This course provides a summary of the following abstracts:
- Nonoperative management versus surgery in patients with complete endoscopic response to neoadjuvant therapy for rectal cancer
- Complete clinical response after short-course radiation and sequential multi-agent chemotherapy for non-operative treatment of rectal adenocarcinoma
- A Genotype Signature for Predicting Pathologic Complete Response in Locally Advanced Rectal Cancer
- Serial Circulating Tumor DNA for Evaluating Early Response During Chemoradiotherapy for Locally Advanced Esophageal Squamous Cell Carcinoma: Preliminary Analysis of A Prospective Biomarker Study
- Phase I Study of Stereotactic Body Radiotherapy followed by Ipilimumab with Nivolumab vs. Nivolumab alone in Unresectable Hepatocellular Carcinoma
- Relationship of Dose to Vascular Target Volumes and Local Failure in Pancreatic Cancer Patients Undergoing Neoadjuvant Chemoradiation
- Stereotactic Body Radiotherapy vs Transarterial Chemoembolisation in locally advanced hepatocellular carcinoma (HERACLES: HEpatocellular carcinoma stereotactic RAdiotherapy CLinical Efficacy Study)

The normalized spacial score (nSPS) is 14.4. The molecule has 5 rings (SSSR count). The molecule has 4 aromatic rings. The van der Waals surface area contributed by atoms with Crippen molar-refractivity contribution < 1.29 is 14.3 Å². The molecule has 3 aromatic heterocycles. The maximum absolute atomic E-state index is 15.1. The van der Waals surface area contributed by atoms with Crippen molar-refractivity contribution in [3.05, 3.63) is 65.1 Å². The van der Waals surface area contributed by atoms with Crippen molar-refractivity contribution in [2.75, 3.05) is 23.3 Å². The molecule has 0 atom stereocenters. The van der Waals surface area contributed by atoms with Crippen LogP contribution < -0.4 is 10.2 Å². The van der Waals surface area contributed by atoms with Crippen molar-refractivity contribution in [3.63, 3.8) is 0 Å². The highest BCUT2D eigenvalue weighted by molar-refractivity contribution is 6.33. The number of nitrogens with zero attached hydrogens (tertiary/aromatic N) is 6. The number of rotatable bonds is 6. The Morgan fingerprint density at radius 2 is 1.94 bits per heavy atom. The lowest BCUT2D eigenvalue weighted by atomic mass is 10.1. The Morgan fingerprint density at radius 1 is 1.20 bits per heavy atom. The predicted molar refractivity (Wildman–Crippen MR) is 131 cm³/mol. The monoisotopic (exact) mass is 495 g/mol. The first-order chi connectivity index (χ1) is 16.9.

The course is designed to meet the interests of practicing radiation oncologists, radiation oncology residents, medical and clinical physicists, surgeons, physicists, nurses, diagnostic radiologists, pathologists, radiation therapists, radiation dosimetrists, and all other health professionals involved in the field of radiation oncology.
Upon completion of this activity, learners should be able to do the following:
- Recognize the role of non-operative management of rectal cancer and which candidates may be best suited for this approach
- Identify potential ways to optimize pancreatic SBRT
- Describe the role of SBRT for hepatocellular carcinoma in combination with immune therapy and how SBRT compares to TACE
Daniel Chang, MD is employed by Stanford University and receives compensation/remuneration/funding from Varian Medical Systems and has stock in ViewRay.
The American Society for Radiation Oncology (ASTRO) is accredited by the Accreditation Council of Continuing Medical Education to provide continuing education to physicians.
- 1.00 AMA PRA Category 1 Credit™The American Society for Radiation Oncology (ASTRO) is accredited by the Accreditation Council for Continuing Medical Education for physicians. ASTRO designates this for a maximum of 1.00 AMA PRA Category 1 Credit™. Physicians should claim only the credit commensurate with the extent of their participation in the activity.
- 1.00 Certificate of AttendanceThis activity was designated for 1.00 AMA PRA Category 1 Credit™.